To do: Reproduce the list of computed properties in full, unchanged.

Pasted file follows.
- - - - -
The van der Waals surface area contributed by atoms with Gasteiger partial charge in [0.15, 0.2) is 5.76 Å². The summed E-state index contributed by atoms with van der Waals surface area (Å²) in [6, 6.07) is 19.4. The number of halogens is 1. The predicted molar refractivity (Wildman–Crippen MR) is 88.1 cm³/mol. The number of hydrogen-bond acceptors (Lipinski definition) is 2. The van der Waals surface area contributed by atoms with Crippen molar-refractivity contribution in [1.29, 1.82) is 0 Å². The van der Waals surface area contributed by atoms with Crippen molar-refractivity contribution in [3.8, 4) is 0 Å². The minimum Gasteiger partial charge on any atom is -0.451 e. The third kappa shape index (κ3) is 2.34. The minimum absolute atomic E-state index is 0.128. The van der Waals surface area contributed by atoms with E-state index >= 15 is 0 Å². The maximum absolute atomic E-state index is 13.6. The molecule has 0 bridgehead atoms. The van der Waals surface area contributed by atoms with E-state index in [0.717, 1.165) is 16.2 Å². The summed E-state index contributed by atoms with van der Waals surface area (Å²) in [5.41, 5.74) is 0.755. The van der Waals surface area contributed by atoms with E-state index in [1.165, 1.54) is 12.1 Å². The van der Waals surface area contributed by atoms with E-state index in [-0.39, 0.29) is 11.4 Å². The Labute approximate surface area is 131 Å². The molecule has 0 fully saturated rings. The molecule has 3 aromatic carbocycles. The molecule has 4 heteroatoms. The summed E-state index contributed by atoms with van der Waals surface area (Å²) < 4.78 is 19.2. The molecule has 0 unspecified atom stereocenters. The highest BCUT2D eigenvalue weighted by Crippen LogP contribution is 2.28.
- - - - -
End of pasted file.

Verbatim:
The van der Waals surface area contributed by atoms with Gasteiger partial charge in [0.15, 0.2) is 5.76 Å². The summed E-state index contributed by atoms with van der Waals surface area (Å²) in [6, 6.07) is 19.4. The number of halogens is 1. The predicted molar refractivity (Wildman–Crippen MR) is 88.1 cm³/mol. The number of hydrogen-bond acceptors (Lipinski definition) is 2. The van der Waals surface area contributed by atoms with Crippen molar-refractivity contribution in [1.29, 1.82) is 0 Å². The van der Waals surface area contributed by atoms with Crippen molar-refractivity contribution in [3.8, 4) is 0 Å². The minimum Gasteiger partial charge on any atom is -0.451 e. The third kappa shape index (κ3) is 2.34. The minimum absolute atomic E-state index is 0.128. The van der Waals surface area contributed by atoms with E-state index >= 15 is 0 Å². The maximum absolute atomic E-state index is 13.6. The molecule has 0 bridgehead atoms. The van der Waals surface area contributed by atoms with E-state index in [0.717, 1.165) is 16.2 Å². The summed E-state index contributed by atoms with van der Waals surface area (Å²) in [5.41, 5.74) is 0.755. The van der Waals surface area contributed by atoms with E-state index in [1.165, 1.54) is 12.1 Å². The van der Waals surface area contributed by atoms with E-state index in [-0.39, 0.29) is 11.4 Å². The Labute approximate surface area is 131 Å². The molecule has 0 fully saturated rings. The molecule has 3 aromatic carbocycles. The molecule has 4 heteroatoms. The summed E-state index contributed by atoms with van der Waals surface area (Å²) < 4.78 is 19.2. The molecule has 0 unspecified atom stereocenters. The highest BCUT2D eigenvalue weighted by Crippen LogP contribution is 2.28.